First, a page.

I am including photos I took a few years ago of the Jenny Lind when it was the restaurant so you can fully appreciate the remarkable and painstakingly gorgeous restoration. The Victorian decor of the former Yellow Springs Inn was never right for the structure although for years the restaurant was quite good.
Life’s Patina Mercantile & Cafe at the Jenny Lind House is going to be perfection.
On the corner of South Valley and Lancaster Ave. have always sat these really cool 1920s store fronts. But for years they were kind of run down with apartments above. When they were sold, people were naturally nervous because well, more tend to tear things down these days. They don’t often choose adaptive reuse.
But my friend from my living in Lower Merion Township days, Lauren Wylonis, had a vision and here we are: an absolutely stunning restoration and adaptive reuse…and an absolutely gorgeous retail store.
The store is full of super beautiful and unusual things, a carefully curated collection. This is a store that individuals just seeking that something special for their home and design professionals. As a matter of fact, you can read all about Kings Haven in the latest edition of my other friend Caroline O’Halloran’s Savvy Main Line!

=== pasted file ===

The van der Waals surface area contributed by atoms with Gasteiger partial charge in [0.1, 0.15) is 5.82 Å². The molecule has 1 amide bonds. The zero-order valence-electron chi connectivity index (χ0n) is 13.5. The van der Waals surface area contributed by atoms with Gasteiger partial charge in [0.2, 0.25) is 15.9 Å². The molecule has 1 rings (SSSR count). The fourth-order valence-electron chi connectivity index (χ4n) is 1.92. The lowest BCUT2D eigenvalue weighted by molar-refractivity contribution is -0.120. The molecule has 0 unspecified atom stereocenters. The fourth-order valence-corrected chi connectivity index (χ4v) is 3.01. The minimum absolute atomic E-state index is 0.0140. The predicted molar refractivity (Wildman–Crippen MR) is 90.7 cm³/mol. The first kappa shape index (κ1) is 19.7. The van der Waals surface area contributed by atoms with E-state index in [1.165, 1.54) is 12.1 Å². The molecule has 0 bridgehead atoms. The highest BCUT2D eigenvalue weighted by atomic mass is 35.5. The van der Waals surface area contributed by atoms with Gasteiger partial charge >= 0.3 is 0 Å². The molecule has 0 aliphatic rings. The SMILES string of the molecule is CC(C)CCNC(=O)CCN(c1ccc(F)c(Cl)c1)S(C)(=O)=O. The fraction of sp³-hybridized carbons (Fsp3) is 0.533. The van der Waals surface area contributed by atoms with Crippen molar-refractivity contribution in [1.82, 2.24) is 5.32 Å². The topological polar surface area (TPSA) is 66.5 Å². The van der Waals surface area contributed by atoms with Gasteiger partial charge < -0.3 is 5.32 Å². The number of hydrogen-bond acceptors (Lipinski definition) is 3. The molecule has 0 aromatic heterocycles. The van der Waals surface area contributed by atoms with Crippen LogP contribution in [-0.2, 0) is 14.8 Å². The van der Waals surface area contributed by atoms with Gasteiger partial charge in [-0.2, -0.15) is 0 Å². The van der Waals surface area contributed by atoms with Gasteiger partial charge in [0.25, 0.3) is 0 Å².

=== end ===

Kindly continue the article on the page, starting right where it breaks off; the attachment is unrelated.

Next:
What Lauren and her team have accomplished is extraordinary, and her taste is marvelous.
Lauren and I both made the move to Chester County from Lower Merion a few years ago at around the same time.
“We have always shared a love of the cool old architecture of the Main Line and beyond, and Lauren parlayed that love plus her amazing taste and talent for finding the coolest pieces into the Kings Haven brands!
Check out her store! Adaptive reuse can be really really awesome! I promise you will love, love, love the store!
Storage Decor is defined simply as something that has a dual purpose: it is beautiful to look at and provides storage.
We have a modest sized house so storage needs to be creative. Old furniture has new uses.
My first example are antique washstands. You can find them almost anywhere. I see them all of the time in Chester County. I’ve seen them in barns, I’ve seen them at garage sales, I’ve seen them at tag sales I’ve seen them at resale shops, I’ve seen them at antique stores, and vintage repurposing stores.